Wednesday, October 06, 2010

Driving up into the hills today, I decided to use my GPS. Not because I needed to but because I was curious as to whether it’d take me to a tiny village up near Monforte de Lemos. And because the pronunciation of the English lady in it keeps me in pleats. In a word, she can’t get remotely near any Spanish word – even Avenida – and she pronounces road prefixes quite bizarrely. So that the PO533 become the Poe533. And CRG becomes something like Cruj. Anyway, the little wizard couldn’t, in fact, find Trasulfe. Or not, at least, until I was actually in it, outside the house of the American friends who’d invited me for a curry. When it presented me with a little map with the name of the hamlet on it. Which struck me as quite tardy and rather less than useful. I wonder if the Spanish voice will give me as much fun with English names next time I’m in the UK. “Trafalgar Square” should be a good test.

Which reminds me . . . I rather feared I’d lose a few readers because of my paragraph on brand names last night. But, in fact, the number of folk using Google Reader actually rose today. Albeit only by one. Which was nice. What a select group of right-thinking people.

Interesting to see that the Spanish Senate has rejected a motion calling for the bullfight to be given the status of a ‘protected cultural interest’. This had been brought by the (need I say?) right-of-centre PP party, in response to the ban on the “Fiesta Nacional” by the Catalan parliament a month or two back. Perhaps the PP is full of non-progressive liberals.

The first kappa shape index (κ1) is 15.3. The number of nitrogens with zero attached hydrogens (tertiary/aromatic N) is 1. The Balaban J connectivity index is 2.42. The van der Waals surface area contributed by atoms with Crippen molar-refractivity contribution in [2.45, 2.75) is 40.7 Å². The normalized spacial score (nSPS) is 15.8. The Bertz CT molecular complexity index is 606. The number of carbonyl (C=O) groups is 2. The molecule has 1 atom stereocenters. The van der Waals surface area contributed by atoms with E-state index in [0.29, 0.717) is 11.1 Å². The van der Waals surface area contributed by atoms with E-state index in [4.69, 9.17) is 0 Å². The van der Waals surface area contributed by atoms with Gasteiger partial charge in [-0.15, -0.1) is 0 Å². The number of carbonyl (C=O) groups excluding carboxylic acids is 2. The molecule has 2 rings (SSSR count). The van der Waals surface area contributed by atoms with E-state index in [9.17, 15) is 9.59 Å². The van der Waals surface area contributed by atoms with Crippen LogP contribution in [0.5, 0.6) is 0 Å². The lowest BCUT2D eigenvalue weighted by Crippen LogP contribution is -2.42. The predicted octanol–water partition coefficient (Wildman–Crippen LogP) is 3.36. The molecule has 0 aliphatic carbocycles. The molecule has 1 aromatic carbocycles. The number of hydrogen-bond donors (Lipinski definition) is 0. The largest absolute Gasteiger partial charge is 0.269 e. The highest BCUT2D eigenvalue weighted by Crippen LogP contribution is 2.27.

Which reminds me . . . Another bunch of PP politicians have been arrested for financial jiggery-pokery down in Murcia. Will it never end?

Finally . . . I was a tad surprised yesterday to come across a shop in Pontevedra called “10 negritos”. I don’t think it’s stretching things too much to translate this as “10 Little Nigger Boys”. Though, I guess “10 Little Black Boys” would be possible. And perhaps more acceptable. The mere fact that you wouldn’t see even this latter name in other countries doesn’t, of itself, mean the Spanish are racist. But they certainly lack some of the sensitivities observable in other cultures. And, if challenged, are likely to insist these are excessive, as no harm or insult is intended.

Actually, the official definition of “negrito” runs something like this – “A member of any of various peoples of short stature inhabiting parts of Malaysia, the Philippines, and southeast Asia.” But I suspect this is not, in fact, what the shop owners had in mind.